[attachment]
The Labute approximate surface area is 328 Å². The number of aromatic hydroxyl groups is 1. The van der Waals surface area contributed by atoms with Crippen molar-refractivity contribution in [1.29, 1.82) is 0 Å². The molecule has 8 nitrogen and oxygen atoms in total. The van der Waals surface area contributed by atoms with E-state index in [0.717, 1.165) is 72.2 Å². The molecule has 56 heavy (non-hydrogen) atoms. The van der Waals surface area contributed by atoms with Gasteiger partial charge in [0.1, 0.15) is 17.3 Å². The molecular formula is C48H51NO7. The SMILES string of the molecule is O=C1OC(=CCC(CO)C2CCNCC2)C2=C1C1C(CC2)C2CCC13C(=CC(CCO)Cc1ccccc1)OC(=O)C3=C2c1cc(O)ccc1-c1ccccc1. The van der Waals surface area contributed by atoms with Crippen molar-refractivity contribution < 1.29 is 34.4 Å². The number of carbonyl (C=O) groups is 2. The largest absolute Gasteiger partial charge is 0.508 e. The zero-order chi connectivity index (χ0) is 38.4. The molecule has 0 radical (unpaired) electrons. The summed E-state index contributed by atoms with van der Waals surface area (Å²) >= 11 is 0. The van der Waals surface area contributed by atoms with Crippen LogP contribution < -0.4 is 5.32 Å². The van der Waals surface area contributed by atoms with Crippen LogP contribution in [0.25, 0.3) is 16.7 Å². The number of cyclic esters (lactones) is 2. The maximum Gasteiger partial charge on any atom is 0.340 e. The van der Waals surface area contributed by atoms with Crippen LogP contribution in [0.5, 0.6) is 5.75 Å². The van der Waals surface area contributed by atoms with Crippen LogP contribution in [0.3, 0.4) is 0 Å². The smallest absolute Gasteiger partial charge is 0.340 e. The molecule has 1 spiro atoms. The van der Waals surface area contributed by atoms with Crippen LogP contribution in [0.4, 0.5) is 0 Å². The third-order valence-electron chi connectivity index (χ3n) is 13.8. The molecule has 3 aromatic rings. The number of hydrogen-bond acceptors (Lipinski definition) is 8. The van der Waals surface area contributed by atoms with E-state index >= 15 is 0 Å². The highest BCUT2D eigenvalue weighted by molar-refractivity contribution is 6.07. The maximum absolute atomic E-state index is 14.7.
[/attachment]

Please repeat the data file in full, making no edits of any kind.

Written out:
The Labute approximate surface area is 328 Å². The number of aromatic hydroxyl groups is 1. The van der Waals surface area contributed by atoms with Crippen molar-refractivity contribution in [1.29, 1.82) is 0 Å². The molecule has 8 nitrogen and oxygen atoms in total. The van der Waals surface area contributed by atoms with E-state index in [0.717, 1.165) is 72.2 Å². The molecule has 56 heavy (non-hydrogen) atoms. The van der Waals surface area contributed by atoms with Gasteiger partial charge in [0.1, 0.15) is 17.3 Å². The molecular formula is C48H51NO7. The SMILES string of the molecule is O=C1OC(=CCC(CO)C2CCNCC2)C2=C1C1C(CC2)C2CCC13C(=CC(CCO)Cc1ccccc1)OC(=O)C3=C2c1cc(O)ccc1-c1ccccc1. The van der Waals surface area contributed by atoms with Crippen molar-refractivity contribution < 1.29 is 34.4 Å². The number of carbonyl (C=O) groups is 2. The largest absolute Gasteiger partial charge is 0.508 e. The zero-order chi connectivity index (χ0) is 38.4. The molecule has 0 radical (unpaired) electrons. The summed E-state index contributed by atoms with van der Waals surface area (Å²) >= 11 is 0. The van der Waals surface area contributed by atoms with Crippen LogP contribution < -0.4 is 5.32 Å². The van der Waals surface area contributed by atoms with Crippen LogP contribution in [0.25, 0.3) is 16.7 Å². The number of cyclic esters (lactones) is 2. The maximum Gasteiger partial charge on any atom is 0.340 e. The van der Waals surface area contributed by atoms with Crippen LogP contribution in [0.5, 0.6) is 5.75 Å². The van der Waals surface area contributed by atoms with Crippen LogP contribution in [0.3, 0.4) is 0 Å². The smallest absolute Gasteiger partial charge is 0.340 e. The molecule has 1 spiro atoms. The van der Waals surface area contributed by atoms with Crippen LogP contribution in [0.4, 0.5) is 0 Å². The third-order valence-electron chi connectivity index (χ3n) is 13.8. The molecule has 3 aromatic rings. The number of hydrogen-bond acceptors (Lipinski definition) is 8. The van der Waals surface area contributed by atoms with E-state index >= 15 is 0 Å². The highest BCUT2D eigenvalue weighted by molar-refractivity contribution is 6.07. The maximum absolute atomic E-state index is 14.7.